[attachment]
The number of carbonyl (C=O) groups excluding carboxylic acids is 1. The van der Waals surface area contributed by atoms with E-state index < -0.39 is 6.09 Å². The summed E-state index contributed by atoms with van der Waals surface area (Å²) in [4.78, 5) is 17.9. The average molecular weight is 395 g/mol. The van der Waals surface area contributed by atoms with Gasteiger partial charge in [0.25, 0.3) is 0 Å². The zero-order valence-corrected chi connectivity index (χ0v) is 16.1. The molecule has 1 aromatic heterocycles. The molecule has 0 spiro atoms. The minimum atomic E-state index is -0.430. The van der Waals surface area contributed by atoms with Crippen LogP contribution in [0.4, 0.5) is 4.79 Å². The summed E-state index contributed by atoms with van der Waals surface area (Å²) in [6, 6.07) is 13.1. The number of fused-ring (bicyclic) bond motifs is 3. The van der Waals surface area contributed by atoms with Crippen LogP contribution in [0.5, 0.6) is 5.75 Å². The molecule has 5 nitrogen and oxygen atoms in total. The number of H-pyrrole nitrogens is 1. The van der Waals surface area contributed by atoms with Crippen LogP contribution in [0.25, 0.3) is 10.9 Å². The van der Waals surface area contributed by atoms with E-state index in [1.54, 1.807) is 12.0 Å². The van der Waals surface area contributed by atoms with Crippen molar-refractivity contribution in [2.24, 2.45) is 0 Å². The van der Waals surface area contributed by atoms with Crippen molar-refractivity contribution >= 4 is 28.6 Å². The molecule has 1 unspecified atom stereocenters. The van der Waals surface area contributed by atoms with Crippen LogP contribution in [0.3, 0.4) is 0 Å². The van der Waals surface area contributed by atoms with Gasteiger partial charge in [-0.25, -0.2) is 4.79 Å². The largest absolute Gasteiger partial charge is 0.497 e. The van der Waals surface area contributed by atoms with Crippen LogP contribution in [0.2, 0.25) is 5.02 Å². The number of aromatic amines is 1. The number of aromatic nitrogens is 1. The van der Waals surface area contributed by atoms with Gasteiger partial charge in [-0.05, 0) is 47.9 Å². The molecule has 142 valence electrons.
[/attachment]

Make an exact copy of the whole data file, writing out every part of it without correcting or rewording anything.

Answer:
The number of carbonyl (C=O) groups excluding carboxylic acids is 1. The van der Waals surface area contributed by atoms with E-state index < -0.39 is 6.09 Å². The summed E-state index contributed by atoms with van der Waals surface area (Å²) in [4.78, 5) is 17.9. The average molecular weight is 395 g/mol. The van der Waals surface area contributed by atoms with Gasteiger partial charge in [0.25, 0.3) is 0 Å². The zero-order valence-corrected chi connectivity index (χ0v) is 16.1. The molecule has 1 aromatic heterocycles. The molecule has 0 spiro atoms. The minimum atomic E-state index is -0.430. The van der Waals surface area contributed by atoms with Crippen LogP contribution in [0.4, 0.5) is 4.79 Å². The summed E-state index contributed by atoms with van der Waals surface area (Å²) in [6, 6.07) is 13.1. The number of fused-ring (bicyclic) bond motifs is 3. The van der Waals surface area contributed by atoms with Crippen LogP contribution in [0.5, 0.6) is 5.75 Å². The molecule has 5 nitrogen and oxygen atoms in total. The number of H-pyrrole nitrogens is 1. The van der Waals surface area contributed by atoms with Crippen LogP contribution in [0.25, 0.3) is 10.9 Å². The van der Waals surface area contributed by atoms with E-state index in [1.54, 1.807) is 12.0 Å². The van der Waals surface area contributed by atoms with Crippen molar-refractivity contribution in [2.24, 2.45) is 0 Å². The van der Waals surface area contributed by atoms with Crippen molar-refractivity contribution >= 4 is 28.6 Å². The molecule has 1 unspecified atom stereocenters. The van der Waals surface area contributed by atoms with Crippen LogP contribution in [0.3, 0.4) is 0 Å². The van der Waals surface area contributed by atoms with Gasteiger partial charge in [-0.25, -0.2) is 4.79 Å². The largest absolute Gasteiger partial charge is 0.497 e. The van der Waals surface area contributed by atoms with Crippen LogP contribution in [0.2, 0.25) is 5.02 Å². The number of aromatic amines is 1. The number of aromatic nitrogens is 1. The van der Waals surface area contributed by atoms with Gasteiger partial charge in [-0.05, 0) is 47.9 Å². The molecule has 142 valence electrons.